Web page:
{'START': ['i', 'we', 'you'], 'i': ['like'], 'like': ['to'], 'to': ['eat'], 'you': ['eat'], 'we': ['eat'], 'eat': ['apples', 'oranges', 'apples'], 'END': ['apples', 'oranges', 'apples']}

 

In addition, there are two terms in the above model dictionary: "START" and "END" (END), which represent the beginning and ending words of a generated sentence.

for line in dataset_file:
    line = line.lower().split()
    for i, word in enumerate(line):
        if i == len(line)-1:   
            model['END'] = model.get('END', []) + [word]
        else:    
            if i == 0:
                model['START'] = model.get('START', []) + [word]
            model[word] = model.get(word, []) + [line[i+1]] 

 

Generate chicken soup sentence

The generator part contains a loop. It first selects a random starting word and adds it to a list, and then searches a list of potential following words in the dictionary, randomly selects a list, and adds the newly selected word to the list. The generator will always select random potential following words until it finds the ending word, and then it will stop the loop and output the generated sentence or the so-called "famous quote".

import random 

generated = []
while True:
    if not generated:
        words = model['START']
    elif generated[-1] in model['END']:
        break
    else:
        words = model[generated[-1]]
    generated.append(random.choice(words))

 

I used Markov chain to generate a lot of chicken soup text, but as a text generator, you can enter any text and make it generate similar sentences .

Another cool thing you can do with the Markov chain text generator is to mix different text types. For example, in my favorite TV series "Rick and Morty", there is a character called "Abradolf Lincler" (Abradolf Lincler) which uses "Abraham Lincoln" and "Adolf Hitler". A mixture of people s names.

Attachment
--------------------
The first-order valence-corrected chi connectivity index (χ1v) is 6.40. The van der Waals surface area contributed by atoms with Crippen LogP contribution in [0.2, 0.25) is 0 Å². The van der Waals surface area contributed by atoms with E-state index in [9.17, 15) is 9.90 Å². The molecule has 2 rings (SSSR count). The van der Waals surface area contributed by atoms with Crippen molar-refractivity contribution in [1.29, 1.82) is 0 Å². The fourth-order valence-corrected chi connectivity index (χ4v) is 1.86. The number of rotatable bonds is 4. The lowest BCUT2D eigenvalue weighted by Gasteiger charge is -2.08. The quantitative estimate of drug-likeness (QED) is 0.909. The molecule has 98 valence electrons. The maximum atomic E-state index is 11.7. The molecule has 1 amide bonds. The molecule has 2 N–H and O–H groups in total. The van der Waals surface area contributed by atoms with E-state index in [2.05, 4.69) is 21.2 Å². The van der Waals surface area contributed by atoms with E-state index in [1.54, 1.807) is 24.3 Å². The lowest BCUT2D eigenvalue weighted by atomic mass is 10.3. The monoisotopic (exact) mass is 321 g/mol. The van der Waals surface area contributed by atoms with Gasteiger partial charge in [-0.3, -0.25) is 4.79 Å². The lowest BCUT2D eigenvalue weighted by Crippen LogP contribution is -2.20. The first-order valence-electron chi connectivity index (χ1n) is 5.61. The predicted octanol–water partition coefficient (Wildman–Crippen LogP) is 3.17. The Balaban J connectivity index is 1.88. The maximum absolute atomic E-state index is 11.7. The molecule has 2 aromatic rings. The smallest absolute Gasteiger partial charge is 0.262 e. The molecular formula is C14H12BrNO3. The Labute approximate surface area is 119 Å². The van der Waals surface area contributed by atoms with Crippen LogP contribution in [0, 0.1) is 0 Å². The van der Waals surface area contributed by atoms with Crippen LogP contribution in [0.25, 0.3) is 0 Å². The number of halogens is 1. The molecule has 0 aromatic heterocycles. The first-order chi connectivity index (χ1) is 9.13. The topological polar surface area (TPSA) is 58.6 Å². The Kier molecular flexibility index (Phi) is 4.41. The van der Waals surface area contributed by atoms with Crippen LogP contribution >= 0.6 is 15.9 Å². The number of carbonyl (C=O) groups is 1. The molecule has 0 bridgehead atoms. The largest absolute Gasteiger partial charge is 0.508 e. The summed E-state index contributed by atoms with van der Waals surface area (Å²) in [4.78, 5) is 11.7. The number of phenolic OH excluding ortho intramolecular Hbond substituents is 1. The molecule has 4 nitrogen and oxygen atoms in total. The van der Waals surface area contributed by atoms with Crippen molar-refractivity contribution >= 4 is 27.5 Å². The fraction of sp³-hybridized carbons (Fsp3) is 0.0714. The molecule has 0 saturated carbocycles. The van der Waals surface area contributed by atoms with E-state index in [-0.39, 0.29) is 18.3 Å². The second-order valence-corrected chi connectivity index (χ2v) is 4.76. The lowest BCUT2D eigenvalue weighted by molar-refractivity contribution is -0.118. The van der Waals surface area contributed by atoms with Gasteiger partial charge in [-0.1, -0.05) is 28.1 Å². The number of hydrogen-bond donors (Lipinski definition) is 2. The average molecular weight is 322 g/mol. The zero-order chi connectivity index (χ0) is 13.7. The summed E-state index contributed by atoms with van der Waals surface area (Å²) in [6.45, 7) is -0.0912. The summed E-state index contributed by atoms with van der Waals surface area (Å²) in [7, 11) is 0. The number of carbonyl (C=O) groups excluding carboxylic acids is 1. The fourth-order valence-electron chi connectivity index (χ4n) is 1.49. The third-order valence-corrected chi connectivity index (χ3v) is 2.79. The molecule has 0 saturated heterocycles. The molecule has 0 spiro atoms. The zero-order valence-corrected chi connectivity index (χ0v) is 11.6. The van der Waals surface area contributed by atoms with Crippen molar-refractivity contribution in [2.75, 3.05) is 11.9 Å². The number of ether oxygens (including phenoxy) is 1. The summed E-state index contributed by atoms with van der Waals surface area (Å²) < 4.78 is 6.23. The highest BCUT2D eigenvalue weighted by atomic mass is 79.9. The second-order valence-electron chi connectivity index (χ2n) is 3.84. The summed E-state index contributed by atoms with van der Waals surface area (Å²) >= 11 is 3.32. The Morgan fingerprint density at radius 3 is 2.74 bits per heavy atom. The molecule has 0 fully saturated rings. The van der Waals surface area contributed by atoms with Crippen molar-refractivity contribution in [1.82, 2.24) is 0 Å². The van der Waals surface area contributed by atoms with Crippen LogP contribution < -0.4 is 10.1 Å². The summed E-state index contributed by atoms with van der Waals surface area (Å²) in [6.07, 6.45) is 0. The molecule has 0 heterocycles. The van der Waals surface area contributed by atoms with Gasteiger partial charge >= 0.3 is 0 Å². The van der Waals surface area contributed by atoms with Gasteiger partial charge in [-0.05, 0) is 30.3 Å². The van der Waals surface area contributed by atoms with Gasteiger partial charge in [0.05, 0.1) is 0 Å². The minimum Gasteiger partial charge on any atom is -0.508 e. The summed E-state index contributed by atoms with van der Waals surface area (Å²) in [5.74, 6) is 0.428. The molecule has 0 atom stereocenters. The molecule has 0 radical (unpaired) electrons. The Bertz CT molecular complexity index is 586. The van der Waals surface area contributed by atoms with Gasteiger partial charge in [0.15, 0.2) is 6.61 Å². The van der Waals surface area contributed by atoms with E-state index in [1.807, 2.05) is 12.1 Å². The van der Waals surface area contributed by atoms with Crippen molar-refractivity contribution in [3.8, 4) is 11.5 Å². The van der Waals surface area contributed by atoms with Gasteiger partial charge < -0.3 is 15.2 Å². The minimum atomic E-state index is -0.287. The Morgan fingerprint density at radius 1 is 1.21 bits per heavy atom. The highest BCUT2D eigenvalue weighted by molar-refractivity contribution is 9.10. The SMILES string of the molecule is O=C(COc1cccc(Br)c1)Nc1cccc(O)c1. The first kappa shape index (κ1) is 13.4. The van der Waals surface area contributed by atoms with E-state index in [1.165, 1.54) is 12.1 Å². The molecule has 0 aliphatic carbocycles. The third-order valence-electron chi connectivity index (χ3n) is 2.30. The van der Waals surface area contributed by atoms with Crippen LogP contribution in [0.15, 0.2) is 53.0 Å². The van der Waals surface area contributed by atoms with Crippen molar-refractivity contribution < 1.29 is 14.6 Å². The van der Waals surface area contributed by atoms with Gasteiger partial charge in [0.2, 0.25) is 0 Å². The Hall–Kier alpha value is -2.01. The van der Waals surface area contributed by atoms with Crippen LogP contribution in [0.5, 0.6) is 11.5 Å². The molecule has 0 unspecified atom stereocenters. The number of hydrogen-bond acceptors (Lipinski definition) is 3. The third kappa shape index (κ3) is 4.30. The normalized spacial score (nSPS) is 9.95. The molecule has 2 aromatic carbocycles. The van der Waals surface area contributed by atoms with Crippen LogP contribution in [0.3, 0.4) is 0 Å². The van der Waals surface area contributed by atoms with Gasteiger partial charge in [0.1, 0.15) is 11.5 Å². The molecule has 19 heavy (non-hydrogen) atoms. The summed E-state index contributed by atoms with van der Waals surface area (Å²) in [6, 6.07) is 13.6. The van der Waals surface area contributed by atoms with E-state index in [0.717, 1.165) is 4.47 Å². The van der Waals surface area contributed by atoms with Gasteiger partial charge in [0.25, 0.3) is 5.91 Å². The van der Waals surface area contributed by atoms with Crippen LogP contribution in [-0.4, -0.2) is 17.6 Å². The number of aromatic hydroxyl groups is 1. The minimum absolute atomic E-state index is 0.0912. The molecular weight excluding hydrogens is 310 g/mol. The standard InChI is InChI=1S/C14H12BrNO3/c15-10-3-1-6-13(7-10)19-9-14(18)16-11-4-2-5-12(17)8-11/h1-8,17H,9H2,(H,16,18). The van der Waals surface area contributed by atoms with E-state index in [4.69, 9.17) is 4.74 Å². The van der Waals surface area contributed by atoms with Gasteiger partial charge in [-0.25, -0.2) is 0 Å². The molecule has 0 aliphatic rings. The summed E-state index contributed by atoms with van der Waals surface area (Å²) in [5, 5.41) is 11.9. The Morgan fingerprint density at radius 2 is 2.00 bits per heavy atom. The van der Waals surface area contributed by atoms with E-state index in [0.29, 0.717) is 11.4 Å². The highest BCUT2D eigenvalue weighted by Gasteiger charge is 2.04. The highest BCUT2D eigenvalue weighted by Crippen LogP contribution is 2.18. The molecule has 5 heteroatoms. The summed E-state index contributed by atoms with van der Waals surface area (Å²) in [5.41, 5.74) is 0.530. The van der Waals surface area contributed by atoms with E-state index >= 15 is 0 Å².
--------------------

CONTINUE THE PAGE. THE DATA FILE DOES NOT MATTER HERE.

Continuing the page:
You can also do this, enter the names of some celebrities into the Markov chain, and let it generate interesting mixed character names, (for example...

Figure 6: 20 lines of Python code to implement an intelligent generator of chicken soup sentences capable of machine learning

Gorda Statham

Figure 7: 20 lines of Python code to implement an intelligent generator of chicken soup sentences capable of machine learning

Nicholas Zhao Si

You can even go one step further and mix some famous quotes from Lincoln and Hitler's speeches with Markov chains to generate new style speeches.

Markov chain can be applied in almost all fields. Although text generation is not the most useful application, I do find this application very interesting. What if the chicken soup text you produce will one day attract more fans than Mi Meng?

Figure 8: 20 lines of Python code to implement an intelligent generator of chicken soup sentences capable of machine learning